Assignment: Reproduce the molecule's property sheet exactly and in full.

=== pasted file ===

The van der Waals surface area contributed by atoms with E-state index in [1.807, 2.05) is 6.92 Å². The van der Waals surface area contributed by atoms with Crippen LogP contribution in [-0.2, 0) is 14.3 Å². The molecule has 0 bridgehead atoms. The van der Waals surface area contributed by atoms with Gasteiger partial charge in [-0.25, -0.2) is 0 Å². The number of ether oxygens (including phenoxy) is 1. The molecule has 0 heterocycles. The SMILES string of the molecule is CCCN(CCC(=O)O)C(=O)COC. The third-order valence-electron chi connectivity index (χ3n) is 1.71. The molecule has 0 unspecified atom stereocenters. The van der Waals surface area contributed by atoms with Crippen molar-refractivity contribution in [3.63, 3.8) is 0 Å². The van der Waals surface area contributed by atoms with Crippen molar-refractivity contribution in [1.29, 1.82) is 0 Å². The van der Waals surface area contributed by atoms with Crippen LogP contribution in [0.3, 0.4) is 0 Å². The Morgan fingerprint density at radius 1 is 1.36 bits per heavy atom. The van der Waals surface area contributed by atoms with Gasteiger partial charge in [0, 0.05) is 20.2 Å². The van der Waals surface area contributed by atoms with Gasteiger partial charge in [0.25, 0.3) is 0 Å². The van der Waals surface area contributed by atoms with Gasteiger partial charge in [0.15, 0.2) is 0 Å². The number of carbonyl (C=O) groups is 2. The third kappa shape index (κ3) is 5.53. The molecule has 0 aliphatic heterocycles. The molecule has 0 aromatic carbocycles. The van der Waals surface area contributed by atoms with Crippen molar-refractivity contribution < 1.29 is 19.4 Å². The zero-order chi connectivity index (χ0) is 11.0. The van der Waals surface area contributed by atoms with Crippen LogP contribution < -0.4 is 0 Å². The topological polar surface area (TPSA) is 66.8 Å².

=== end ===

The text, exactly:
The van der Waals surface area contributed by atoms with E-state index in [1.807, 2.05) is 6.92 Å². The van der Waals surface area contributed by atoms with Crippen LogP contribution in [-0.2, 0) is 14.3 Å². The molecule has 0 bridgehead atoms. The van der Waals surface area contributed by atoms with Gasteiger partial charge in [-0.25, -0.2) is 0 Å². The number of ether oxygens (including phenoxy) is 1. The molecule has 0 heterocycles. The SMILES string of the molecule is CCCN(CCC(=O)O)C(=O)COC. The third-order valence-electron chi connectivity index (χ3n) is 1.71. The molecule has 0 unspecified atom stereocenters. The van der Waals surface area contributed by atoms with Crippen molar-refractivity contribution in [3.63, 3.8) is 0 Å². The van der Waals surface area contributed by atoms with Crippen molar-refractivity contribution in [1.29, 1.82) is 0 Å². The van der Waals surface area contributed by atoms with Crippen LogP contribution in [0.3, 0.4) is 0 Å². The Morgan fingerprint density at radius 1 is 1.36 bits per heavy atom. The van der Waals surface area contributed by atoms with Gasteiger partial charge in [0, 0.05) is 20.2 Å². The van der Waals surface area contributed by atoms with Gasteiger partial charge in [0.25, 0.3) is 0 Å². The van der Waals surface area contributed by atoms with Gasteiger partial charge in [0.15, 0.2) is 0 Å². The number of carbonyl (C=O) groups is 2. The third kappa shape index (κ3) is 5.53. The molecule has 0 aliphatic heterocycles. The molecule has 0 aromatic carbocycles. The van der Waals surface area contributed by atoms with Crippen molar-refractivity contribution < 1.29 is 19.4 Å². The zero-order chi connectivity index (χ0) is 11.0. The van der Waals surface area contributed by atoms with Crippen LogP contribution < -0.4 is 0 Å². The topological polar surface area (TPSA) is 66.8 Å².